By William Beaupre

One of the main reasons that I applied to the IPSI symposium on post-conflict transitions in Sarajevo was because I wanted to learn more on how the process of bringing a people group from a state of war to a state of peace is accomplished. More precisely, I wanted to learn what, if anything, could be done during the conflict to make the transition to peace more feasible.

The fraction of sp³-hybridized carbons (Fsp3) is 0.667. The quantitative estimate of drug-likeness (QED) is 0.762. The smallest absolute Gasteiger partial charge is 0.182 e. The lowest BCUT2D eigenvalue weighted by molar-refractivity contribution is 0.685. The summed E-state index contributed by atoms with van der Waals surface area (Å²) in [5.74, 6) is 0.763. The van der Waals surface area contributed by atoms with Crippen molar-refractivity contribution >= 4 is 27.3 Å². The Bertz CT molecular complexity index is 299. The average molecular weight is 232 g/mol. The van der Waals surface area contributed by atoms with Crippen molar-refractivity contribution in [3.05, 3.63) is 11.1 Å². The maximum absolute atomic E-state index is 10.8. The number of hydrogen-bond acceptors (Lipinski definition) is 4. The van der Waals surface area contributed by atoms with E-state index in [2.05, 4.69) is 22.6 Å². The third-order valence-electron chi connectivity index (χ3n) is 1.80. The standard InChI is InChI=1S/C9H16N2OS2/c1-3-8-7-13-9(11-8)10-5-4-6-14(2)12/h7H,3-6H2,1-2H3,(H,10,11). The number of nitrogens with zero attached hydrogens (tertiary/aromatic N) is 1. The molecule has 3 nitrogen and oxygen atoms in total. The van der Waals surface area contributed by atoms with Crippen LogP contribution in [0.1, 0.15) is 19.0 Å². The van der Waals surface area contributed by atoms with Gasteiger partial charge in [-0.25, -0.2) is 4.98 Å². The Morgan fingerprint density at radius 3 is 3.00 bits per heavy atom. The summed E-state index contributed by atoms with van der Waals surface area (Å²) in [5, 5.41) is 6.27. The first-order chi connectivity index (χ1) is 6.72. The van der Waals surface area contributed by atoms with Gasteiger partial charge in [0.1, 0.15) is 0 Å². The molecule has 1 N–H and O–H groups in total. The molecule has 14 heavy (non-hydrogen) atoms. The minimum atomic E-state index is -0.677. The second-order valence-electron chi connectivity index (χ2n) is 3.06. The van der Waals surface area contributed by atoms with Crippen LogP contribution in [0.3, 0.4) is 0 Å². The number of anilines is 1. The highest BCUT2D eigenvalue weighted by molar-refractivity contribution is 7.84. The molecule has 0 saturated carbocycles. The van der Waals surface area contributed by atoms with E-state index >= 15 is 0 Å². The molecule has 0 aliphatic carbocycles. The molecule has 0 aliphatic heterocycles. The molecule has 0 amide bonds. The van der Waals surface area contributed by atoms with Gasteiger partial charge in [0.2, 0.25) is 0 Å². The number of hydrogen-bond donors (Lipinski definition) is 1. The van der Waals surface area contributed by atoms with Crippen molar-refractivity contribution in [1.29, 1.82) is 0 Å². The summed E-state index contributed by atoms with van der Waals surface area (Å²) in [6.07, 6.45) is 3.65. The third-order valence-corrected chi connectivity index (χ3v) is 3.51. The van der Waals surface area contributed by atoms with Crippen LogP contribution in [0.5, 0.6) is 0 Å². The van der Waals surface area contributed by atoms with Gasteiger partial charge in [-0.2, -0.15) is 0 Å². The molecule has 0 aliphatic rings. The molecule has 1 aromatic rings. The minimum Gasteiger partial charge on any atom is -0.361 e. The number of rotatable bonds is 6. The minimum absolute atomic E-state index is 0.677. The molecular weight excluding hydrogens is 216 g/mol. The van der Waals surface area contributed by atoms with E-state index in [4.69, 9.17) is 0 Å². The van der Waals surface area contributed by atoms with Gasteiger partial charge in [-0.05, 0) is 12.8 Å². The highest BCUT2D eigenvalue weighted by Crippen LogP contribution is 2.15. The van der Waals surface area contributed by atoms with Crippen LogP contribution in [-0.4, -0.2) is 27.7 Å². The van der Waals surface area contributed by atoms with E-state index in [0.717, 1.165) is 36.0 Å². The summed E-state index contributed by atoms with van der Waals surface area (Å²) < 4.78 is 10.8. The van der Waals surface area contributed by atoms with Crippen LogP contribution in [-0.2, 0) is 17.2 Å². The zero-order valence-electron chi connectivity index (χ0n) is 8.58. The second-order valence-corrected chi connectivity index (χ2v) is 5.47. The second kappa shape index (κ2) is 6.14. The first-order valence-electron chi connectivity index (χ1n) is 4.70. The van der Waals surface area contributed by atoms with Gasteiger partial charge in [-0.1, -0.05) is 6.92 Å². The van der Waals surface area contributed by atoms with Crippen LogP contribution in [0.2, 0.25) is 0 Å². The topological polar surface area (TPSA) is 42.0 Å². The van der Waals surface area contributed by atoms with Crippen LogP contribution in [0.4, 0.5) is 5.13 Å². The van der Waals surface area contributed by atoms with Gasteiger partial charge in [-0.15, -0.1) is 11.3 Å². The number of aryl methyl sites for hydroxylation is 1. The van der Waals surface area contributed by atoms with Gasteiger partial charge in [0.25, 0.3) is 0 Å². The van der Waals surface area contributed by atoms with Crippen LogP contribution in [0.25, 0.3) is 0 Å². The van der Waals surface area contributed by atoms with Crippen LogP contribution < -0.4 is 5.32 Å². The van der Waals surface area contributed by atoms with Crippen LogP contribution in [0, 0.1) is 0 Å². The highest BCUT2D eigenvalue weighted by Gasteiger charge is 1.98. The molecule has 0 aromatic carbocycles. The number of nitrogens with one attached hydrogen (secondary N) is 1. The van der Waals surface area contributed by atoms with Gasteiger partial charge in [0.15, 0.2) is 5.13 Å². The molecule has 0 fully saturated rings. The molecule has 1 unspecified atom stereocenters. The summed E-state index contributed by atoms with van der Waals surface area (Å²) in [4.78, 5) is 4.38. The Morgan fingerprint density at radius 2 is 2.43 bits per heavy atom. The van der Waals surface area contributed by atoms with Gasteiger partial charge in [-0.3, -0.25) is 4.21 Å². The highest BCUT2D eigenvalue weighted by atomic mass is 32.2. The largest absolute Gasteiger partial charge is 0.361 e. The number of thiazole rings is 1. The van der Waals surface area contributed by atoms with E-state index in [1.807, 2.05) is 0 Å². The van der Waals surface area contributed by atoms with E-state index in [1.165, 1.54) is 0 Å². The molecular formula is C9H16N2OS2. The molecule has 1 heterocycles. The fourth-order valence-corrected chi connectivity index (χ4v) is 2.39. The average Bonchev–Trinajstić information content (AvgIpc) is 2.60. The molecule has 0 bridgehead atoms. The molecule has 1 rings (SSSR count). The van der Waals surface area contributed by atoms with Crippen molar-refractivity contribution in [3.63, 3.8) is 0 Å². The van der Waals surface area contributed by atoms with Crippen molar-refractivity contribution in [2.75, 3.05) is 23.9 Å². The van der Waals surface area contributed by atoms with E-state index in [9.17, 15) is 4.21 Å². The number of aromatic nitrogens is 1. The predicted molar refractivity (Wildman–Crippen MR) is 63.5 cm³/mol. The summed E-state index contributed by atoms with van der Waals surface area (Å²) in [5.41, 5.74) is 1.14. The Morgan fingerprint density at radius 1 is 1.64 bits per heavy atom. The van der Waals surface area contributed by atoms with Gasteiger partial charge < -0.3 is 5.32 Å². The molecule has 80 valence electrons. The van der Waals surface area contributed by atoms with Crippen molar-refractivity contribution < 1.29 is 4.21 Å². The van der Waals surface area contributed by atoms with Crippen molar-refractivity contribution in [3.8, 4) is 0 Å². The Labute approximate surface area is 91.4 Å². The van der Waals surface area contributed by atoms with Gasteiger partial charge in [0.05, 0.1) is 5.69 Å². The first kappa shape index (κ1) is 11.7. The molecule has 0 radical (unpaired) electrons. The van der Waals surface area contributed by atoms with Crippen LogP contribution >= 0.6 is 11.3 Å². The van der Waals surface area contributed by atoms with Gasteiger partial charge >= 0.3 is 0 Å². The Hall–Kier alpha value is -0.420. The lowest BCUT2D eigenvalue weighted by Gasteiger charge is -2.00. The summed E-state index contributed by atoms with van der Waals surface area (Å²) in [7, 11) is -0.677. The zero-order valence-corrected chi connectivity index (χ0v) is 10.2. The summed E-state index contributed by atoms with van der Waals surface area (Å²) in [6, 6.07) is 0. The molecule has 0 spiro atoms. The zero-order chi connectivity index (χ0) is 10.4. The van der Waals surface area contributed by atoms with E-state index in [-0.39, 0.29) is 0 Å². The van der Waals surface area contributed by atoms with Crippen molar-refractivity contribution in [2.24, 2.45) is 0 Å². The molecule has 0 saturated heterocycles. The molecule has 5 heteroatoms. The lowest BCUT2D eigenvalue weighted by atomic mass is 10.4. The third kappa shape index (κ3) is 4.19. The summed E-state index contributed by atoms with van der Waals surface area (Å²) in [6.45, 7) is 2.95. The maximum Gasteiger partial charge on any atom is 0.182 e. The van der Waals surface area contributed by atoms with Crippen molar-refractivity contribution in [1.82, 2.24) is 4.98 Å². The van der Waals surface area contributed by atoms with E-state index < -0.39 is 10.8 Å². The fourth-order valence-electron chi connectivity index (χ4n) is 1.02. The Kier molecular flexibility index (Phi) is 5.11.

I come from a military family, and I myself plan on joining the Canadian Armed Forces. I wanted to learn about post-conflict transitions so that I can apply what I learned at this symposium to my job, seeing as I may very well be involved in a conflict situation someday. Today, I found my answer. The whole group traveled to the town of Srebrenica today. We went to learn about the genocide and other atrocities that occurred not all that long ago. It was a difficult day for many of the students; however, I think it is safe to say that we were all glad that we made the journey to learn about the terrible things that happened. While we were being toured around the area, I couldn’t help but think that there must have been something that could’ve been done to avoid the awful things that happened right where I was standing. I understand that war is oftentimes inevitable and unavoidable. Wars start in the blink of an eye, before any real force of conflict deterrence can be organized. Having said that, I still believe that there is a way to stop or at least limit the damage that occurs during the war. I firmly believe that the international community and all actors involved have no excuse when it comes to the occurrence of genocides. Genocides are usually predictable. Srebrenica was no exception. UNPROFOR had a presence in Srebrenica when the perpetrators of the genocide committed the horrible acts. So what went wrong? How is it that one of the worst atrocities of the war took place in a UN protected area? I did a lot of thinking about this on the bus ride back to Sarajevo, and I came to a conclusion. I believe that it might have something to do with the fact that soldiers are trained to fight, not keep peace. In my opinion, being a soldier and being a peacekeeper are two distinct and separate occupations. You wouldn’t send a barber to build a house, nor would you send a butcher to bake a cake. In the same way, I believe that you shouldn’t send a professional warrior to bring peace to an area. The world could benefit from a specialized peacekeeping force. A group of individuals who are highly trained and specialized in peacekeeping tactics, theory and practice. They could be involved before, during and after a conflict in order to oversee and aid in the peace process. The peacekeepers in Srebrenica were ineffective to establishing peace, and this all came down to a lack of training, organization and ideology. I believe that if a more highly trained and organized group were to be in that position, the likelihood of seeing the same results as Srebrenica is reduced. Perhaps this idea of mine is something that I will pursue as my career progresses. All I know for now is that I have gained a new perspective on the practicality of peacekeeping and what it means to be a warrior for peace.